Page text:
We visited a ground-floor Year 1 class where students were having a Mandarin lesson; the rooms were all brightly decorated, colourful, filled with displays of student work, and learning walls. There’s plenty of visual stimulation here, and a wide variety of books, role play stations and learning resources. We saw plenty of natural light streaming in and noted that most classes have access to outdoor play areas.









Children move up through the main building as they progress through the school which was purpose-built for three-form entry. Today, the school is five-form entry so space is limited; the classrooms are not enormous and the class sizes are fairly large at 30 children – but the school has a way of tackling this problem.

STJ says: “We need enough space for the children to carry out their inquiry-based learning effectively. So, we try and split the class; so one half will be having a lesson in the classroom while the other half may be out riding bikes and trikes, doing a wellbeing session, or having a phonics lesson in another learning space.”






From Year 4 upwards, the classrooms have a different, more mature set-up. These recently refurbished rooms have plenty of natural light flooding in, are less cluttered, and are very flexible learning spaces. Year 6 was refurbished in 2017; there is space here for research and independent study and, very importantly, the space required for the Year 6 IB exhibition.

STJ says: “We go from a linear model to a pod model. We have five classrooms around a central pod. Teachers open the doors here and the children move in and out of the classrooms; you’ll always see at least 30 children in this central area.

“We run an enrichment programme on Fridays where we pull out some of our able musicians and sports players; most of the upper school run their i-time on Friday morning so they have independent inquiry learning. It’s such a lovely vibrant atmosphere here then; the children are doing their own research, asking questions and so on. It’s what education should be.”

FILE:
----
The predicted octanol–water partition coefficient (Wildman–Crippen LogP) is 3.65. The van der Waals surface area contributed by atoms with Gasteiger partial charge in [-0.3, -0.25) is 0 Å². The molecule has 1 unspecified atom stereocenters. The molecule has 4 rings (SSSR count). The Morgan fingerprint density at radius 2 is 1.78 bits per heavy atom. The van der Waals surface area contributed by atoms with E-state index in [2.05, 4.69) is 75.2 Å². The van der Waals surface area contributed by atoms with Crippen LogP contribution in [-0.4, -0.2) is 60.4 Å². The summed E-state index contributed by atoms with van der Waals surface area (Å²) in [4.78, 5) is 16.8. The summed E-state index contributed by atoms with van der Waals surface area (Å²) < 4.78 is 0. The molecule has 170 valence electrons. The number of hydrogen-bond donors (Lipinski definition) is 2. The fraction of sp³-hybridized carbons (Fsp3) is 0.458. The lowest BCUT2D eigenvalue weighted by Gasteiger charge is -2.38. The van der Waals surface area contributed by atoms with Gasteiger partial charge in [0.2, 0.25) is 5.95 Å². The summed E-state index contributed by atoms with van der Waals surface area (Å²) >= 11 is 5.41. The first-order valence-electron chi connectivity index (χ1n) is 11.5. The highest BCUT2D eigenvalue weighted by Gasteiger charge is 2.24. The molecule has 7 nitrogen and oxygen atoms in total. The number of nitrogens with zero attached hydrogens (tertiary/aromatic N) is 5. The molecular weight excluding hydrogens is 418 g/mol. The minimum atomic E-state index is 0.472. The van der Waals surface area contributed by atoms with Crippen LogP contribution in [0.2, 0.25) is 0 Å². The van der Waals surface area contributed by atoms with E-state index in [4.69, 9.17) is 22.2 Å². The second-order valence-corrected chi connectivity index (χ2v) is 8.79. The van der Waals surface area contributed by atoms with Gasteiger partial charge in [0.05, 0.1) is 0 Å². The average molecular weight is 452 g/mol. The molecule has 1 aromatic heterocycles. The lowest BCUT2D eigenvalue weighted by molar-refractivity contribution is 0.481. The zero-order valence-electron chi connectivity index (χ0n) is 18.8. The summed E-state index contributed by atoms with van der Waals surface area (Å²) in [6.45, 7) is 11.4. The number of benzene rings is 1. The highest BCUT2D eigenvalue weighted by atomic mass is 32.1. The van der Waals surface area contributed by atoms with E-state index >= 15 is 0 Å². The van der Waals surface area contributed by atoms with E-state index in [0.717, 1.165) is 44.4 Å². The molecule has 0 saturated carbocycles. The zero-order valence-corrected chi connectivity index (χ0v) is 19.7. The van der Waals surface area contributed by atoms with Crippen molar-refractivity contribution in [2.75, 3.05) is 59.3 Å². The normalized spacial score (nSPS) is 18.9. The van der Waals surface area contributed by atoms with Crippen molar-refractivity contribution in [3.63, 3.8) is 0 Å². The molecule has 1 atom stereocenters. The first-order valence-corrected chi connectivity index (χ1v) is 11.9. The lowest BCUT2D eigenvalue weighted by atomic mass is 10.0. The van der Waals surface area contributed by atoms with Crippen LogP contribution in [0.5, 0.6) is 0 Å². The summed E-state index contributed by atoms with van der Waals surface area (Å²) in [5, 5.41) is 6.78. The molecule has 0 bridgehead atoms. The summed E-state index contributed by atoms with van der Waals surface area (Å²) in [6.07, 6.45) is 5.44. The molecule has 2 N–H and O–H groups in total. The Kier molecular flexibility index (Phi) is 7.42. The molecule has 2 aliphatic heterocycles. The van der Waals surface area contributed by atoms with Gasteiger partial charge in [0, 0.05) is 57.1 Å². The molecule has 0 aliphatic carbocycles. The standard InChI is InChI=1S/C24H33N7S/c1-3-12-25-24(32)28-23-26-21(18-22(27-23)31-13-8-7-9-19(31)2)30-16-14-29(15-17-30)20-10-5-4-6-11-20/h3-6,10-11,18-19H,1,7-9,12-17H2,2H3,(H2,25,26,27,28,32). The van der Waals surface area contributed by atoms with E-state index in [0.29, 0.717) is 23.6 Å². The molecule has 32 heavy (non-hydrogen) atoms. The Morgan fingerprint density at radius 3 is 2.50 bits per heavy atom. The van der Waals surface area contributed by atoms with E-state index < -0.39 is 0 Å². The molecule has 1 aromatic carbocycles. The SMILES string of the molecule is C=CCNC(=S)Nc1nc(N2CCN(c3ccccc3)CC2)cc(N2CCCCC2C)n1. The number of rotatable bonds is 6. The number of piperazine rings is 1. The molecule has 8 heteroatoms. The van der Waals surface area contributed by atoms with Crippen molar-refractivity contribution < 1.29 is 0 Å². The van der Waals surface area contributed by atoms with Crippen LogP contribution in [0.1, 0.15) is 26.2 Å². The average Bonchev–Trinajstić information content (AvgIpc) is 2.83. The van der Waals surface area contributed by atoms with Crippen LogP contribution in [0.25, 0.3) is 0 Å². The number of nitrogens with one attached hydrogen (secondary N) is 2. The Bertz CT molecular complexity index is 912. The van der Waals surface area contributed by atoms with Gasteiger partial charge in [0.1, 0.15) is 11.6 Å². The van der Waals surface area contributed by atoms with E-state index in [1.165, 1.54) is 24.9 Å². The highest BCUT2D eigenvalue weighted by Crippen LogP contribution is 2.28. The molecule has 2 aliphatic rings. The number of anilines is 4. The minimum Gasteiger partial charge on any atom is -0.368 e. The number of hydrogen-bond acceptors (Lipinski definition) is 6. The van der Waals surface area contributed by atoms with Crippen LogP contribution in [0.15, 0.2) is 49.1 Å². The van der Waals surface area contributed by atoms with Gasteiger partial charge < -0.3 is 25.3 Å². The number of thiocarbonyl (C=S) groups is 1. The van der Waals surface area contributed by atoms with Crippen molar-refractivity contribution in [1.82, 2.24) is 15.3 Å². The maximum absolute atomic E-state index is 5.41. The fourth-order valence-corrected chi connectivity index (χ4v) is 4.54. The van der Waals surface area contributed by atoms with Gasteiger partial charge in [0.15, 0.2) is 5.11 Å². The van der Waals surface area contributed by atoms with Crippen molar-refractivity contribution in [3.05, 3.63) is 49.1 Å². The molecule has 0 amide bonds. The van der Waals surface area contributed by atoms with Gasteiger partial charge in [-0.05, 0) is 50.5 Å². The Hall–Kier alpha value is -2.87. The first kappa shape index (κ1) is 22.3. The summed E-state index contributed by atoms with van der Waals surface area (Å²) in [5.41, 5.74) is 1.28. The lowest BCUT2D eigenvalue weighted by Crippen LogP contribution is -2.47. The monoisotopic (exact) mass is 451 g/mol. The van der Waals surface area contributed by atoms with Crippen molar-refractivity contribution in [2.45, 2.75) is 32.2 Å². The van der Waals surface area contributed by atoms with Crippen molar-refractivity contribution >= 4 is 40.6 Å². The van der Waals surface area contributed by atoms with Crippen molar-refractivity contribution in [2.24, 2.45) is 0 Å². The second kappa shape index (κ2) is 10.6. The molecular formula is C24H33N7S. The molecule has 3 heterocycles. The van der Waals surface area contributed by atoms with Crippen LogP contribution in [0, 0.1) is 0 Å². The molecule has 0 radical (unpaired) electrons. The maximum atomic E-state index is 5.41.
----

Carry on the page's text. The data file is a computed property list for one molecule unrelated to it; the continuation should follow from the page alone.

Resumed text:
A highlight at the school is the rooftop playground, where we saw children during a morning break. As well as boasting some fantastic views of the surrounding greenery, there are bikes and trikes, and plenty of space to run, climb, cycle and play.






There’s also a relaxation garden on the roof where we saw a group of girls playing quietly. Breaks are divided between Years 1-3 and 4-6, and students can choose which playground to play in, which prevents both areas from getting overcrowded.

We were impressed by the Imagination Playground equipment which is used to “promote play in the school”. We heard how children have made everything from slides to conveyor belts using these innovative blue building blocks, which provide children with an interesting alternative to fixed play equipment. The cubes, bricks, cogs, curves, and cylinders have holes and shapes that fit together. It’s also used by teachers to support learning activities such as building 3D shapes, mazes and towns.

STJ says: “The roof was converted five years ago and all the equipment came from ideas put forward by the Student Council.”